Newly installed, and also installed again using a recovery DVD, the computer had hangs by surfing the internet. Slow speed, some Websites did not load, mostly HTTPS SSL sites. In his case it was the eBanking software that didn’t work.


My first tought was Anti-Virus software, Firewalls: no success. Anti-Virus is not scanning traffinc, Windows Firewall has rules that allow all out- and the right incoming traffic.

Second tought:Computer is slow because he’s downloading over 100 windows updates in background. I took the time and downloaded all updates, installed them. Maybe one of the updates solves the problem. No success.

Third tought: there must be any tool blocking the traffic. I’ve unstalled mostly everything I didn’t know until today, disabled every senseless service. No success.

Fourth tought: Network issues. BANG! Success. Here’s how I analyzed that.

Analyze the unsuccessful network connections

Because Teamviewer didn’t work too, I decided to use that tool to produce the example traffic that will be analyzed. But that will work with an HTTPS site as well, I’m sure.

Network Traffic logging:

  • download Wireshark, install directly on Computer
  • Start Wireshark with no filters, without promisc. mode
  • start Teamviewer and wait until connections is established
  • stop Wireshark logging
  • set and apply a filter “ip.addr == my.computers.ip.address”

Teamviewer normally quickly connects to his servers and gives you a green light on the left bottom pane to tell you it’s ready to get help. On the computer with the issue, Teamviewer started with a red light, went to orange and tried to connect. Some seconds later it went back to red, then orange and finally green.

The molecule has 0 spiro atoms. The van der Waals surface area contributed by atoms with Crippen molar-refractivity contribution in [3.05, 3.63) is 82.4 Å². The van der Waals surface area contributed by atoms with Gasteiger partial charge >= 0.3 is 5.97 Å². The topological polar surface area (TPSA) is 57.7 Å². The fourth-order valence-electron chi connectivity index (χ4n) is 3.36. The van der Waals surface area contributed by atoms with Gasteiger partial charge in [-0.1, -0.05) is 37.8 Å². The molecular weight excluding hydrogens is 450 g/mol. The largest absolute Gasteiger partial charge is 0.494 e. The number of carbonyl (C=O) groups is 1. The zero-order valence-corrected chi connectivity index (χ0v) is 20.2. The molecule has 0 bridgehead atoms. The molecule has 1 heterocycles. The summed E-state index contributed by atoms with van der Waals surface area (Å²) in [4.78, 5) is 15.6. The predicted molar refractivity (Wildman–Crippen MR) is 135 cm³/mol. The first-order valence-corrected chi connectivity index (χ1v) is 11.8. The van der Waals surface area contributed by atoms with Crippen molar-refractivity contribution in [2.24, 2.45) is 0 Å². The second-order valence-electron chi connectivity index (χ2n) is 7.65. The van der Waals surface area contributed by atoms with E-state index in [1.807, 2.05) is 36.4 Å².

The analyzed traffic in Wireshark had a lot of black lines from local IP to an Internet IP of Wireshark. If I selected such a packet and opened the TCP part in the middle pane, it looked like this:

Nice from Wireshark, it tells me directly what’s wrong here. But what’s checksum offload?! After a search on Wikipedia:

TCP offload engine or TOE is a technology used in network interface cards (NIC) to offload processing of the entire TCP/IP stack to the network controller. It is primarily used with high-speed network interfaces, such as gigabit Ethernet and 10 Gigabit Ethernet, where processing overhead of the network stack becomes significant.

Source: http://en.wikipedia.org/wiki/TCP_offload_engine

Nice, but my NIC is a default 1GBit/s one connected to my DSL (5MBit/s). Don’t need that stuff here. How does that come, a manufacturer thinks it’s neccessary to implement such Server / Datacenter Features on a normal Workstation? Yes for IT Guys it’s nice to have, but shall that be enabled by default?

Disable TCP Checksum Offload

To disable Offloading, I opened the Network Card’s Advanced Settings

Step 1, open Network Properties:

and then press “configure” (“Konfigurieren” in the German Snapshot).

Step 2, in the next dialog go to advanced (“Erweitert”) and search for TCP offloading. There’s a lot about offloading, but what we need is TCP and UDP checksum offloading on IPv4.

Left side “Eigenschaft” means “Property” and right side “Wert” means “Value”. The value of “TCP Prüfsummenabladung” (means TCP checksum offloading) is set to “Rx & Tx aktiviert” (Rx & Tx activated).

After setting this to disabled for both TCP and UDP, everything went back to normal. Teamviewer works, eBanking works, everything. Wireshark also just logs valid successful connections from now on.

Weird experience.